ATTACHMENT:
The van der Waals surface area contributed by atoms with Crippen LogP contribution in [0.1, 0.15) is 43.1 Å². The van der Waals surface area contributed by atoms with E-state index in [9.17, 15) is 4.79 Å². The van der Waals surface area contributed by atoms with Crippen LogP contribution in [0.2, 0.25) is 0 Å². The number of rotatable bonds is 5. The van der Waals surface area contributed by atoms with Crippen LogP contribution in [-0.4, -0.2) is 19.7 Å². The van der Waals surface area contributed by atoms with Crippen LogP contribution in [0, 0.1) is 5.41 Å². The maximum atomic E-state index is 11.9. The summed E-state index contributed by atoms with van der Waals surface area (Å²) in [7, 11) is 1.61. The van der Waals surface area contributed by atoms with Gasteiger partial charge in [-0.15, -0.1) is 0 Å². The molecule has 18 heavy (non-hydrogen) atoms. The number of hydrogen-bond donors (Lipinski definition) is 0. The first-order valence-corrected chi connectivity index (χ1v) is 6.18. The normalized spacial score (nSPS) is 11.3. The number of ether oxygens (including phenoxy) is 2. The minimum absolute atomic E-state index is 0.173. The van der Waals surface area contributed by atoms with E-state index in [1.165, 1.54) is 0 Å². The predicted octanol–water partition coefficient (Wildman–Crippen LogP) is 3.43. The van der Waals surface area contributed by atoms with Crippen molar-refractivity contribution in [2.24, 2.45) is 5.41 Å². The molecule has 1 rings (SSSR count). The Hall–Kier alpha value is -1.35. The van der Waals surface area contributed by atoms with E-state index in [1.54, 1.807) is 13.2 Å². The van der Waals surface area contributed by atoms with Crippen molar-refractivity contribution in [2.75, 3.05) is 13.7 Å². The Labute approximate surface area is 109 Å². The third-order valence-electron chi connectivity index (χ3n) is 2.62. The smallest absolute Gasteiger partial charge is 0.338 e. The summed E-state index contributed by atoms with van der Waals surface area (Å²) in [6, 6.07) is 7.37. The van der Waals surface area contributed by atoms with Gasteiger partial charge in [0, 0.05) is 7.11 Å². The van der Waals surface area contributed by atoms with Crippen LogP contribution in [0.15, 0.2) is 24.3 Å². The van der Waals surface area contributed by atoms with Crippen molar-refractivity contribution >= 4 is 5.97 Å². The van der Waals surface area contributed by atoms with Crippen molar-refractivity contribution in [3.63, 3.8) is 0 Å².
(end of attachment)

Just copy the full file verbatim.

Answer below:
The van der Waals surface area contributed by atoms with Crippen LogP contribution in [0.1, 0.15) is 43.1 Å². The van der Waals surface area contributed by atoms with E-state index in [9.17, 15) is 4.79 Å². The van der Waals surface area contributed by atoms with Crippen LogP contribution in [0.2, 0.25) is 0 Å². The number of rotatable bonds is 5. The van der Waals surface area contributed by atoms with Crippen LogP contribution in [-0.4, -0.2) is 19.7 Å². The van der Waals surface area contributed by atoms with Crippen LogP contribution in [0, 0.1) is 5.41 Å². The maximum atomic E-state index is 11.9. The summed E-state index contributed by atoms with van der Waals surface area (Å²) in [7, 11) is 1.61. The van der Waals surface area contributed by atoms with Gasteiger partial charge in [-0.15, -0.1) is 0 Å². The molecule has 18 heavy (non-hydrogen) atoms. The number of hydrogen-bond donors (Lipinski definition) is 0. The first-order valence-corrected chi connectivity index (χ1v) is 6.18. The normalized spacial score (nSPS) is 11.3. The number of ether oxygens (including phenoxy) is 2. The minimum absolute atomic E-state index is 0.173. The van der Waals surface area contributed by atoms with E-state index in [1.165, 1.54) is 0 Å². The predicted octanol–water partition coefficient (Wildman–Crippen LogP) is 3.43. The van der Waals surface area contributed by atoms with Crippen molar-refractivity contribution in [2.24, 2.45) is 5.41 Å². The molecule has 1 rings (SSSR count). The Hall–Kier alpha value is -1.35. The van der Waals surface area contributed by atoms with E-state index in [1.54, 1.807) is 13.2 Å². The van der Waals surface area contributed by atoms with Crippen molar-refractivity contribution in [2.75, 3.05) is 13.7 Å². The Labute approximate surface area is 109 Å². The third-order valence-electron chi connectivity index (χ3n) is 2.62. The smallest absolute Gasteiger partial charge is 0.338 e. The summed E-state index contributed by atoms with van der Waals surface area (Å²) in [6, 6.07) is 7.37. The van der Waals surface area contributed by atoms with Gasteiger partial charge in [0, 0.05) is 7.11 Å². The van der Waals surface area contributed by atoms with Crippen LogP contribution in [0.15, 0.2) is 24.3 Å². The van der Waals surface area contributed by atoms with Crippen molar-refractivity contribution >= 4 is 5.97 Å². The van der Waals surface area contributed by atoms with Crippen molar-refractivity contribution in [3.63, 3.8) is 0 Å².